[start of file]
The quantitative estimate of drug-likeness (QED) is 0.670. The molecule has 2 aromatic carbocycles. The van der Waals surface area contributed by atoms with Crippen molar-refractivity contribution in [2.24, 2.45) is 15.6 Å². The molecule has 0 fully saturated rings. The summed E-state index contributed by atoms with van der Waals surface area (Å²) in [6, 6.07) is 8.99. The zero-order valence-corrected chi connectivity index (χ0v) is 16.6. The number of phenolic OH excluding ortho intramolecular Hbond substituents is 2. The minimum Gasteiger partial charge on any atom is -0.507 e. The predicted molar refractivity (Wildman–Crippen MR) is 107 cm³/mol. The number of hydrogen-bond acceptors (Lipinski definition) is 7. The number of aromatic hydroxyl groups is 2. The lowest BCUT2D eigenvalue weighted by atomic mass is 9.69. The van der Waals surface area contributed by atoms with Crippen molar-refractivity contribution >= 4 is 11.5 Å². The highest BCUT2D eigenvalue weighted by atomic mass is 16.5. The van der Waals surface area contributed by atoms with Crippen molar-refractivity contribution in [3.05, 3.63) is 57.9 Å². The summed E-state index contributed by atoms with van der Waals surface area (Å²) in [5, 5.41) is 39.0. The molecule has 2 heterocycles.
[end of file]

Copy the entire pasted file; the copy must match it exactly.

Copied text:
The quantitative estimate of drug-likeness (QED) is 0.670. The molecule has 2 aromatic carbocycles. The van der Waals surface area contributed by atoms with Crippen molar-refractivity contribution in [2.24, 2.45) is 15.6 Å². The molecule has 0 fully saturated rings. The summed E-state index contributed by atoms with van der Waals surface area (Å²) in [6, 6.07) is 8.99. The zero-order valence-corrected chi connectivity index (χ0v) is 16.6. The number of phenolic OH excluding ortho intramolecular Hbond substituents is 2. The minimum Gasteiger partial charge on any atom is -0.507 e. The predicted molar refractivity (Wildman–Crippen MR) is 107 cm³/mol. The number of hydrogen-bond acceptors (Lipinski definition) is 7. The number of aromatic hydroxyl groups is 2. The lowest BCUT2D eigenvalue weighted by atomic mass is 9.69. The van der Waals surface area contributed by atoms with Crippen molar-refractivity contribution >= 4 is 11.5 Å². The highest BCUT2D eigenvalue weighted by atomic mass is 16.5. The van der Waals surface area contributed by atoms with Crippen molar-refractivity contribution in [3.05, 3.63) is 57.9 Å². The summed E-state index contributed by atoms with van der Waals surface area (Å²) in [5, 5.41) is 39.0. The molecule has 2 heterocycles.